RAYONG province, Thailand - The domestic market here is almost incidental to the new $640 million plantCorp. officially opened May 8. The name of the GM game in Thailand is, in a word, "exports."
During ramp up this year, 85% of the 8,000-plus 1.8L Zafira multi-purpose vehicles (MPVs) rolling out of final assembly will be shipped overseas, mostly to Europe, where the popular model was introduced in April 1999. Next year, when full Zafira production gets under way at an annual rate of 40,000 units, as many as nine out of 10 vehicles will be exported.
This model did not figure in the original GM project to establish a production base in Southeast Asia, with booming Thailand getting the nod over the Philippines. But the plan announced in May 1996 to make Opel sedans for the region was barely a year old when Thailand plunged the neighborhood into economic collapse.
"We never stopped, but we slowed down; reassessed the environment and ultimately decided on the Zafira as our first product and Europe as our main export destination," says William Botwick, president of GM-Thailand. "The economic crisis delayed our plant opening, but the timing couldn't be more ideal."
By the time the first Zafira was driven off the line last month by GM President G. Richard Wagoner Jr., more than 275,000 units had been ordered in Europe, where demand was overwhelming supply, and interest in the Zafira had been aroused here.
Although Thailand primarily is a pickup truck market, second-largest in the world after the U.S., cars are becoming more popular, and GM planners see the Zafira, which comes in 39 configurations and seats up to seven, as a winner.
"I believe the Zafira will be a fantastic success in Thailand," Mr. Botwick says, noting more than 450 customers put down deposits even before advertising began in June. "I don't know how high the numbers will go, since a market segment for the Zafira doesn't exist, but I won't be satisfied with annual domestic sales of 6,000."
With any luck, Zafira will ride the wave of Thailand's recovering economy. Domestic car sales are projected to rise to 260,000 this year from a low of 144,000 in 1998, although still far below the nearly 600,000 units sold in the pre-crisis mid-1990s. By the end of this year, 27 Thai Zafira dealerships will be in operation nationwide, gradually increasing to 100.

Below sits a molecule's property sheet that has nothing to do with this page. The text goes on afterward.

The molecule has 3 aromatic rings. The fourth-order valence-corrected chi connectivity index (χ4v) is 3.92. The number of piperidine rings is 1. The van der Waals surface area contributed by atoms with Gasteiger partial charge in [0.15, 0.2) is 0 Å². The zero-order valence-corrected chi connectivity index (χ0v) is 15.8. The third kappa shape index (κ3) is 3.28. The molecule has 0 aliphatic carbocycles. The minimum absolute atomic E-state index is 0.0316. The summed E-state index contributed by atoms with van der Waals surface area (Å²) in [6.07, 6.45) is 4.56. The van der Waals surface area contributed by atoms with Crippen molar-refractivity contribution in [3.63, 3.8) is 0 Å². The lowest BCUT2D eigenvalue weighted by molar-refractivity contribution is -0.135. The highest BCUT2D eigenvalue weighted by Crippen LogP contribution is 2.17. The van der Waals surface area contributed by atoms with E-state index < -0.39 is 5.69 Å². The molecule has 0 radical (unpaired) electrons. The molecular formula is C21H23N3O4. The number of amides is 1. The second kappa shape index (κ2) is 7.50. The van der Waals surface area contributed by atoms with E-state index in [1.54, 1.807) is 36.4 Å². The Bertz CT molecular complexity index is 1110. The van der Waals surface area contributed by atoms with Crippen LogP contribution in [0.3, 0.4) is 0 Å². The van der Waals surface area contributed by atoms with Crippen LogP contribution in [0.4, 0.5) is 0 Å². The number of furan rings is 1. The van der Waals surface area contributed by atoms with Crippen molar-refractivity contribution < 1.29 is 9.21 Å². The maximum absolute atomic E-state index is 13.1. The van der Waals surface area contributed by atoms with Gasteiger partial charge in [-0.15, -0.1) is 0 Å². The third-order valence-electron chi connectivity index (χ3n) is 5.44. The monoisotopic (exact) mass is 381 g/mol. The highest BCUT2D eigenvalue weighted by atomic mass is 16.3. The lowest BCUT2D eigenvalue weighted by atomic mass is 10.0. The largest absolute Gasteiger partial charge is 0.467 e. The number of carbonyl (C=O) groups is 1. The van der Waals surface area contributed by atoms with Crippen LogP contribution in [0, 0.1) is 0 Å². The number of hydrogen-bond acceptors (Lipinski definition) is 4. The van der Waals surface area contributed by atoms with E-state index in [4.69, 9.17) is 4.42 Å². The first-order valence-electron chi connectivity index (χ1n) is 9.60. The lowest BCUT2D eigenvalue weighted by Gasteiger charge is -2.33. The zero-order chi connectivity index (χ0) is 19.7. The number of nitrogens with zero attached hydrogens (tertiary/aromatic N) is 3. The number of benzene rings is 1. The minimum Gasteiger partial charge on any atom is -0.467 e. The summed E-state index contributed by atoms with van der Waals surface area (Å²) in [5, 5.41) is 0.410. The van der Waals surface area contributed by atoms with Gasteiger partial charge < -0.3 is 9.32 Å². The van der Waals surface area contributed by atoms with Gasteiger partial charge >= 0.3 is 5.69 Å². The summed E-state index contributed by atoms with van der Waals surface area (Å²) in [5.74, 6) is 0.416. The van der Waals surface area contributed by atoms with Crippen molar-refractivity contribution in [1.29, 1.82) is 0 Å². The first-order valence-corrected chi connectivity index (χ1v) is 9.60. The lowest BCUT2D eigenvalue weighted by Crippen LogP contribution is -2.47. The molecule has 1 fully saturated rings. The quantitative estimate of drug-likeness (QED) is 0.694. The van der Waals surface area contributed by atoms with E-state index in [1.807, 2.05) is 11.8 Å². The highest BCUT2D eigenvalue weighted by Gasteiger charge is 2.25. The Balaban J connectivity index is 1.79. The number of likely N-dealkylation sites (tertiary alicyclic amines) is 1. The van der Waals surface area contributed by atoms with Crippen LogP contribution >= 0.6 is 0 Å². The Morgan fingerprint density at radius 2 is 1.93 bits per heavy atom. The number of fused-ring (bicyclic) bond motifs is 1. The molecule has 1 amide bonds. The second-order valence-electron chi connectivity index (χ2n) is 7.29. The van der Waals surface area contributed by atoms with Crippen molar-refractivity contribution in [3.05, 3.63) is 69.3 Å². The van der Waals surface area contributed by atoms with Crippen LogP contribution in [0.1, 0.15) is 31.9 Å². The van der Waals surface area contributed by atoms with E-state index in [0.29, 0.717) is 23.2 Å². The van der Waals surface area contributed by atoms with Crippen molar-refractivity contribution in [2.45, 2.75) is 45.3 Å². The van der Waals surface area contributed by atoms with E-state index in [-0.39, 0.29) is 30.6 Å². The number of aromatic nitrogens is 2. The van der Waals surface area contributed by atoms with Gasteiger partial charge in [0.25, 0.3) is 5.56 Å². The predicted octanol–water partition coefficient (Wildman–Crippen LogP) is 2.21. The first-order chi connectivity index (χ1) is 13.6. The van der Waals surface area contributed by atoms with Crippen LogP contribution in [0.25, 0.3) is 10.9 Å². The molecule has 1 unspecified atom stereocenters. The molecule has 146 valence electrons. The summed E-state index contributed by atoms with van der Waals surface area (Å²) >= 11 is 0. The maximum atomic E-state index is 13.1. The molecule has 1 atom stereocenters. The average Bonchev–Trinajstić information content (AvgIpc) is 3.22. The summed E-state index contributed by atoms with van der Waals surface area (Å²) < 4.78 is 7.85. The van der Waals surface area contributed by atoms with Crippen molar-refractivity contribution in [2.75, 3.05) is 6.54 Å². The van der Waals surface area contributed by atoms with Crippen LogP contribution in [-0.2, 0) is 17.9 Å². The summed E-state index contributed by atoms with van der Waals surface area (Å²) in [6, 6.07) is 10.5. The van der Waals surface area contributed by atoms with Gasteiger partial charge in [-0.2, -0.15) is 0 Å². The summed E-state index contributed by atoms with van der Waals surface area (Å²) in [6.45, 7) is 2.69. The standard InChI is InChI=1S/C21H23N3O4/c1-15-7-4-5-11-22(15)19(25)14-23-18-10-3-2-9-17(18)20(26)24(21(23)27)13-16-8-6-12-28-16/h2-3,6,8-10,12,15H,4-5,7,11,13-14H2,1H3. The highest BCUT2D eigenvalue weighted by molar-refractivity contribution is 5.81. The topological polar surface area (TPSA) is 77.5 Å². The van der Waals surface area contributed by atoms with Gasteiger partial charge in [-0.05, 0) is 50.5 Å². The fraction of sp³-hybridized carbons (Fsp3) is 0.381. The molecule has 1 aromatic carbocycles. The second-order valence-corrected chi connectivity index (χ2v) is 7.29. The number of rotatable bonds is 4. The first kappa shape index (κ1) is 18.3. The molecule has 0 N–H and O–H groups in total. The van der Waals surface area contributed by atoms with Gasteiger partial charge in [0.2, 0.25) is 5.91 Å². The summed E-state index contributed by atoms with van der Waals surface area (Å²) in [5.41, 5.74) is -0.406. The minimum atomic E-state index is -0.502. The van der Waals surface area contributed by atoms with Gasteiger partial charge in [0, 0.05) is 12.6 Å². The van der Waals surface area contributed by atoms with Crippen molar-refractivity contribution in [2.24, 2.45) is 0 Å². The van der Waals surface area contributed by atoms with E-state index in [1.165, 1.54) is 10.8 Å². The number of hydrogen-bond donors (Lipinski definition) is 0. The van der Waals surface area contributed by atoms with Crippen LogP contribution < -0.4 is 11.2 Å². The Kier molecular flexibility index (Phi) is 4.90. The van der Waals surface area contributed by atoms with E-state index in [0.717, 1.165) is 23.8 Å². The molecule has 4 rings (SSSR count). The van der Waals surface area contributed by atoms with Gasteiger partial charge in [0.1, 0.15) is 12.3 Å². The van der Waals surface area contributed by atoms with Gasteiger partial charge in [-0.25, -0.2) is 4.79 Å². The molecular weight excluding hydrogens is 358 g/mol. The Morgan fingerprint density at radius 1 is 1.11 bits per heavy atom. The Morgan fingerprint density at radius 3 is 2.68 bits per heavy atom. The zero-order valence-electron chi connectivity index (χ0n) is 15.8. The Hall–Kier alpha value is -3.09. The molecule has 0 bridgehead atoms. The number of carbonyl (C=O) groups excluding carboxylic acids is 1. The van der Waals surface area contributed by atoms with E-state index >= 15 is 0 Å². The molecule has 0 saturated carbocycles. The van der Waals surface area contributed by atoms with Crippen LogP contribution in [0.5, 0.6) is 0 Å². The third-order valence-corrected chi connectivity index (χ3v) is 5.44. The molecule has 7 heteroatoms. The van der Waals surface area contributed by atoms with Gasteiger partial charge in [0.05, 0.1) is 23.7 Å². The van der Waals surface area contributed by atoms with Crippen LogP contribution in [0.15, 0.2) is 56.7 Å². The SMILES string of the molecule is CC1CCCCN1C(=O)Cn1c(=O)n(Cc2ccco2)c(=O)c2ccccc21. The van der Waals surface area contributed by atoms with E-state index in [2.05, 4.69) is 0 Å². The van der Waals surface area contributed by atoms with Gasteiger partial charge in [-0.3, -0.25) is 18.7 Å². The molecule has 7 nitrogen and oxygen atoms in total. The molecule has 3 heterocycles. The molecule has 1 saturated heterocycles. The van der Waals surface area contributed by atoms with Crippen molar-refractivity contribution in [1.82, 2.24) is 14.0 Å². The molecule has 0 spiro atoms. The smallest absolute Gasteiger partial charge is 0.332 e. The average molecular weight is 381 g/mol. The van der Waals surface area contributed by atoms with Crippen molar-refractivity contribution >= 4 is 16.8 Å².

But the emphasis these days is on getting production up to speed and fulfilling export needs on four continents. Thai-made Zafiras will carry Chevrolet, Holden, Opel and Vauxhall badges, but there reportedly are no plans to sell the compact minivan in the U.S.
Pilot operations in Rayong, one of the two plants in the world producing Zafiras, began late last year, and output with one shift is expected to reach 10 units an hour by November. A second shift is due in 2001.
Engines and drivetrains are coming in from Adam Opel AG in Europe. GM does not intend to make them in Thailand. But production already is 38% localized, and local content will be increased "as it makes sense," Mr. Botwick says, even though Thailand eliminated such requirements in January.
GM Thailand currently sources from 41 local suppliers, including eight that moved in specifically to support Zafira production. Since nearly all are within two hours of the plant, the aim is to achieve just-in-time delivery as quickly as possible. "One of the primary reasons GM had for building here was Thailand's well-developed industry with suppliers in place," says Mr. Botwick, adding that labor costs ranging from $150 to $200 per month for production team members are higher than Indonesia but lower than Taiwan.
Yet the Thai project still is running far below the original targets of GM planners, with output next year scheduled at less than a third of planned capacity. Partly due to the Asian economic crisis, GM sold less than 500,000 units in the Asia/Pacific region last year, giving it a paltry 4% market share.
GM vehicles in Asia/Pacific sold on the same level as in South America but far below the more than 2 million sold annually in Europe and 5.5 million in North America.
GM's 190-acre (77-ha) greenfield plant located in an industrial park 73 miles (117 km) south of Bangkok initially was budgeted at $750 million and designed to produce 130,000 units a year. This first cousin of GM facilities in Eisenach, Germany; Rosario, Argentina; Gliwice, Poland; and Shanghai, China, incorporates modular design. With a paint shop essentially in place, there's ample room for that output and more, if and when the need arises.
Other vehicles eventually may be added to the lineup, probably starting with a small sedan and following up with another lifestyle model of some kind, but there's no timetable for expanding production - or at least none that GM executives are willing to talk about.
What is known is that given GM's expanding presence in Asia, few if any doubt the need for the handsome new plant in Thailand. Recognizing that time is money, however, the payoff obviously will be delayed.